Halo Hunting Rangefinder

Last updated date: March 29, 2021

DWYM Score

9.0

Halo Hunting Rangefinder

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We looked at the top Rangefinders and dug through the reviews from some of the most popular review sites. Through this analysis, we've determined the best Rangefinder you should buy.

Update as March 29, 2021:
Checkout The Best Rangefinder for a detailed review of all the top rangefinders.

Overall Take

With a watertight and dust-proof shield, this rangefinder is one of the most durable on the market. It allows hunters and sportsmen to measure in both yards and meters. This laser rangefinder also comes with 6X magnification for a clearer view.


In our analysis of 64 expert reviews, the Halo Hunting Rangefinder placed 5th when we looked at the top 13 products in the category. For the full ranking, see below.

From The Manufacturer

Delivering big on technology and value, the XL450 offers a 450 yard range, with a 6x magnification. AI technology accounts for the slope, and the scan mode allows for constant ranging. This is also water resistant, and carries a 1-year warranty.-Class IIIA laser; 5mW or less

Expert Reviews

Expert Summarized Score

9.1
8 expert reviews

User Summarized Score

8.4
368 user reviews

What experts liked

The rangefinder also has an auto shut off feature which would shut the rangefinder off after 20 seconds of inactivity.
- Rangefinder Now
That’s because Halo considers themselves experts in ergonomical designs that provides comfort and ease of use for the handler.
- Target Tamers
February 4, 2019 | Full review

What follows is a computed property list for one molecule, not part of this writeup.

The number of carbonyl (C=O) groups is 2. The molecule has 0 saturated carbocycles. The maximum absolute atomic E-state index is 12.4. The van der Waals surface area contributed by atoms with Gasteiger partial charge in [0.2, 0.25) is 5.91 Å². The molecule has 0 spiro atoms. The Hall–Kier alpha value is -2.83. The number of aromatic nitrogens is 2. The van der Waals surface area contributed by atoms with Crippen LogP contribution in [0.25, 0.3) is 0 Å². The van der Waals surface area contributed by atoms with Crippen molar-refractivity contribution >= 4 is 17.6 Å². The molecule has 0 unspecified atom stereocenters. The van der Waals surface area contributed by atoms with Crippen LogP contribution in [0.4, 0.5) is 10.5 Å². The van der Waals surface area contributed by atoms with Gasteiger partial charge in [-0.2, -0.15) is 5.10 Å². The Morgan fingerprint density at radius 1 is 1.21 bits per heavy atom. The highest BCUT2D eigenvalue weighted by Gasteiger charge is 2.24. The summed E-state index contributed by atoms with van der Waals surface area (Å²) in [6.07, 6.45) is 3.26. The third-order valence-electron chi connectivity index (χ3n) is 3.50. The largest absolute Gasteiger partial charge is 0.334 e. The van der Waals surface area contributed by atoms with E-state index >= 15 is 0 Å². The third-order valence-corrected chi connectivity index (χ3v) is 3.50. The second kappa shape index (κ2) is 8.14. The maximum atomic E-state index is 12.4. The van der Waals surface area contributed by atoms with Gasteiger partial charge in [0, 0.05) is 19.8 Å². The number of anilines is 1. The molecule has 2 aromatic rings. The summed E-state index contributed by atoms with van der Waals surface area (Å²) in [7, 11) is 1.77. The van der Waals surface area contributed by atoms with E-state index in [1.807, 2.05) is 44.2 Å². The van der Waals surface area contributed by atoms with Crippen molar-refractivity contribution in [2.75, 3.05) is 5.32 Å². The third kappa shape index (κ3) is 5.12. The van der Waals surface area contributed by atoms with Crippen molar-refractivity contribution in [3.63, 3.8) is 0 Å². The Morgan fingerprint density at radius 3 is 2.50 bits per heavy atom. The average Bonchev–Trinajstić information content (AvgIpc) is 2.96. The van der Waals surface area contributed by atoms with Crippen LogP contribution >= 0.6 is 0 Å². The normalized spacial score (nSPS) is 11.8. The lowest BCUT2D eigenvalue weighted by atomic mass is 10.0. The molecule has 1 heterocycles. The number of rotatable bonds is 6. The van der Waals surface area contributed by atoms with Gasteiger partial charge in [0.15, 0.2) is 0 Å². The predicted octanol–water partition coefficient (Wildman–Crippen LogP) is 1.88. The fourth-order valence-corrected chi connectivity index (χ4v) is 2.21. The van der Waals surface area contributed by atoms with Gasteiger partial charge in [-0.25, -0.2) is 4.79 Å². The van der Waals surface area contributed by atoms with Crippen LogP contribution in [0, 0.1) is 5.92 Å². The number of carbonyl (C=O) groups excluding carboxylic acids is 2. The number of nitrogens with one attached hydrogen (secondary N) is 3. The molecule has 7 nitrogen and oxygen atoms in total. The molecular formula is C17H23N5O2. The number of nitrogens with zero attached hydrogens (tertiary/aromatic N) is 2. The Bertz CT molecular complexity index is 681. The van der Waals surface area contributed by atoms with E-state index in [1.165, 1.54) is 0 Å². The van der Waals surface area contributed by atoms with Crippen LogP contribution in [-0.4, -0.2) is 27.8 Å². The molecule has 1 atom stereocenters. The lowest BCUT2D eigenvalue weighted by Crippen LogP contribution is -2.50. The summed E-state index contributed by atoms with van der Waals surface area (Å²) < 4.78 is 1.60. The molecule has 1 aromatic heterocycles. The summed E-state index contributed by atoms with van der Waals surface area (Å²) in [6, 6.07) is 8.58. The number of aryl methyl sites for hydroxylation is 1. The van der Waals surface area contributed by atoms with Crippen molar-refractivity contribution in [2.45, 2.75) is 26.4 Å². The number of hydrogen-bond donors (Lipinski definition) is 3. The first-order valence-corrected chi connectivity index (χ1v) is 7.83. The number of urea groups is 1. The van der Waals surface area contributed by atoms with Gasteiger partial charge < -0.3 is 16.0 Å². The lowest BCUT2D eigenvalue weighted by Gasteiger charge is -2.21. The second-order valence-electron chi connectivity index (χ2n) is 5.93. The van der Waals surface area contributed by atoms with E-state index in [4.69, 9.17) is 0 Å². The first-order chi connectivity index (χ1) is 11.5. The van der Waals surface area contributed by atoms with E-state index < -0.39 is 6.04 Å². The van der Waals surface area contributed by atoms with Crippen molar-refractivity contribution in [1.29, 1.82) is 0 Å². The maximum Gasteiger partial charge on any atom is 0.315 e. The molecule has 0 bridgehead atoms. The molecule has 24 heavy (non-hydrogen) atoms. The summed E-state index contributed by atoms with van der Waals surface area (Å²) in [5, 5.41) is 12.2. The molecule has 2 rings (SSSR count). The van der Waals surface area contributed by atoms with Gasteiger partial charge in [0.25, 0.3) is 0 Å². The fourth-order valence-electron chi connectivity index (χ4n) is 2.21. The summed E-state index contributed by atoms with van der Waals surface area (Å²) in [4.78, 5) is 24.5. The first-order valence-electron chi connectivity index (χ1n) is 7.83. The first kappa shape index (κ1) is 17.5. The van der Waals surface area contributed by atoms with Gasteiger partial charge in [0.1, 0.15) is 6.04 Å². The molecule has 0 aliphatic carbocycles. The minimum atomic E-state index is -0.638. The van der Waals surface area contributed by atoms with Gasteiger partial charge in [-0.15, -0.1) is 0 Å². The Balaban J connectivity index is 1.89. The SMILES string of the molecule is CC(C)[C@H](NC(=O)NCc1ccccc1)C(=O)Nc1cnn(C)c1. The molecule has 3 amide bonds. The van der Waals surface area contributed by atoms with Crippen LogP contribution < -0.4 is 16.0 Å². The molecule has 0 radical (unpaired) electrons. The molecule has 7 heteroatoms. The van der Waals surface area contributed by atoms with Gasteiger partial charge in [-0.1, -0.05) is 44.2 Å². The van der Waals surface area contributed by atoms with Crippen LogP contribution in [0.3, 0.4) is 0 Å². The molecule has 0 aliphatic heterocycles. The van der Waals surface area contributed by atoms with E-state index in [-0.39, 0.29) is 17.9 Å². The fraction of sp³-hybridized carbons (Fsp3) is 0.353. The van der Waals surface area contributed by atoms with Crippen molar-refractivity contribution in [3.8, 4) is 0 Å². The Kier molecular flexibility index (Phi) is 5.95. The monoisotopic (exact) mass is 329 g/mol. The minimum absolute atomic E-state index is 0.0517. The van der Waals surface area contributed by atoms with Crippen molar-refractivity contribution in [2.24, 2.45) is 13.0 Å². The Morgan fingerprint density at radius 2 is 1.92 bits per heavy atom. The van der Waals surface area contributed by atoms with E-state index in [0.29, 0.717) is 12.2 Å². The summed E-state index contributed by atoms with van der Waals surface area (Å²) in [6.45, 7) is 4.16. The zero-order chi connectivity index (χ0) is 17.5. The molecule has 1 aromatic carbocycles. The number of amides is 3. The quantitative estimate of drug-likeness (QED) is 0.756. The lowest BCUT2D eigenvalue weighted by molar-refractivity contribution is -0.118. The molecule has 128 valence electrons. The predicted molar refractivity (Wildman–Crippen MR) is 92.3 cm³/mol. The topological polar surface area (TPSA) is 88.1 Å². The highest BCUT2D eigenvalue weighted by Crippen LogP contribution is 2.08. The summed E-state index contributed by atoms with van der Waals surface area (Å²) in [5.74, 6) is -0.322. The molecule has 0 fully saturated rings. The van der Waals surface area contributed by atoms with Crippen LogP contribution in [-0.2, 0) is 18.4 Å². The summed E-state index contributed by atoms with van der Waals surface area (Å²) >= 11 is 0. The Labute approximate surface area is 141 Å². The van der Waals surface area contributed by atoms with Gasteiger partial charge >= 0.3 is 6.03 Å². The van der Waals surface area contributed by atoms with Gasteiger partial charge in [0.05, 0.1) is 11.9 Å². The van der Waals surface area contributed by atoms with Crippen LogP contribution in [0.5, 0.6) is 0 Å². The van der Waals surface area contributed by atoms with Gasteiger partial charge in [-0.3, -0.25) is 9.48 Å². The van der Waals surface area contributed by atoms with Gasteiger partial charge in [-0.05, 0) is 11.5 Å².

One feature that bowhunters specifically are sure to love is the AI feature. This is one unit that is capable of compensating the impact of an angle on the shot.
- Target Crazy
The best part about the Halo XL450 is, it is waterproof. Well, I would typically choose it mainly because of this feature as handling bad climate should be one of the top priorities for any rangefinder manufacturer. Hunting is an outdoor sport therefore, all your hunting equipment should be both durable and weather resistant.
- Outdoor Wars
January 6, 2019 | Full review
AI technology determines the range and angle to a target with hold-over ballistic data. It nips the projectile trajectory and drop value in the bud for hunters or archers when angling for a target in a tree blind or downhill. It integrates an inclinometer for high precision ranges without second-guessing your feedback.
- Rangefinder Lab
Equipped with Angle Intelligence Technology, this rangefinder is capable of measuring slopes in its given range. If there’s a slope in your intended shot, the readings will be adjusted accordingly and the data provided to you will be accurate.
- Sports and Outdoor Tips
A built-in Inclinometer. This feature measures the angle from the target to the shooter. By running in through an algorithm, it can accurately determine the best angle for perfect shot accuracy.
- The Big Deer